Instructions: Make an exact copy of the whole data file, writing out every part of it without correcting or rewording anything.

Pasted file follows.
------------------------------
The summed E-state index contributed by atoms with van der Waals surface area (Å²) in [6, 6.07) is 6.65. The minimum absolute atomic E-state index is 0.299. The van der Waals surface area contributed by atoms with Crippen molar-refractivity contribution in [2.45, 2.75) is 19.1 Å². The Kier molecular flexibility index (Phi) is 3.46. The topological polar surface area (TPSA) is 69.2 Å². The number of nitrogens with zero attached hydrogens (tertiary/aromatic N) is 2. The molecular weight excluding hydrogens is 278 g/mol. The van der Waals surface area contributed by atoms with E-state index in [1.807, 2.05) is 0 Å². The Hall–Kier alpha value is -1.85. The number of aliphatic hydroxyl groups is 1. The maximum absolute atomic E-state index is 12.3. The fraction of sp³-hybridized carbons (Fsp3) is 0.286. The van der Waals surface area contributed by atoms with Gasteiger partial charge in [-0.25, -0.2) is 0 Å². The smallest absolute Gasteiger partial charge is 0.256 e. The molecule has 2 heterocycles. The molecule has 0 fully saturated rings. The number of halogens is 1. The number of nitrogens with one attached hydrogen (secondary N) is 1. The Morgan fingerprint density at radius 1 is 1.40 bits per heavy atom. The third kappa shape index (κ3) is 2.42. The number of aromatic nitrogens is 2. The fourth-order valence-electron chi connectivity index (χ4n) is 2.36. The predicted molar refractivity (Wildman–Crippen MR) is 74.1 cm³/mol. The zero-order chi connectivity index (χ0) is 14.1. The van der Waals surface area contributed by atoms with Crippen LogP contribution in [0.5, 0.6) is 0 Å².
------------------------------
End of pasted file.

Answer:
The summed E-state index contributed by atoms with van der Waals surface area (Å²) in [6, 6.07) is 6.65. The minimum absolute atomic E-state index is 0.299. The van der Waals surface area contributed by atoms with Crippen molar-refractivity contribution in [2.45, 2.75) is 19.1 Å². The Kier molecular flexibility index (Phi) is 3.46. The topological polar surface area (TPSA) is 69.2 Å². The number of nitrogens with zero attached hydrogens (tertiary/aromatic N) is 2. The molecular weight excluding hydrogens is 278 g/mol. The van der Waals surface area contributed by atoms with E-state index in [1.807, 2.05) is 0 Å². The Hall–Kier alpha value is -1.85. The number of aliphatic hydroxyl groups is 1. The maximum absolute atomic E-state index is 12.3. The fraction of sp³-hybridized carbons (Fsp3) is 0.286. The van der Waals surface area contributed by atoms with Gasteiger partial charge in [-0.25, -0.2) is 0 Å². The smallest absolute Gasteiger partial charge is 0.256 e. The molecule has 2 heterocycles. The molecule has 0 fully saturated rings. The number of halogens is 1. The number of nitrogens with one attached hydrogen (secondary N) is 1. The Morgan fingerprint density at radius 1 is 1.40 bits per heavy atom. The third kappa shape index (κ3) is 2.42. The number of aromatic nitrogens is 2. The fourth-order valence-electron chi connectivity index (χ4n) is 2.36. The predicted molar refractivity (Wildman–Crippen MR) is 74.1 cm³/mol. The zero-order chi connectivity index (χ0) is 14.1. The van der Waals surface area contributed by atoms with Crippen LogP contribution in [0.5, 0.6) is 0 Å².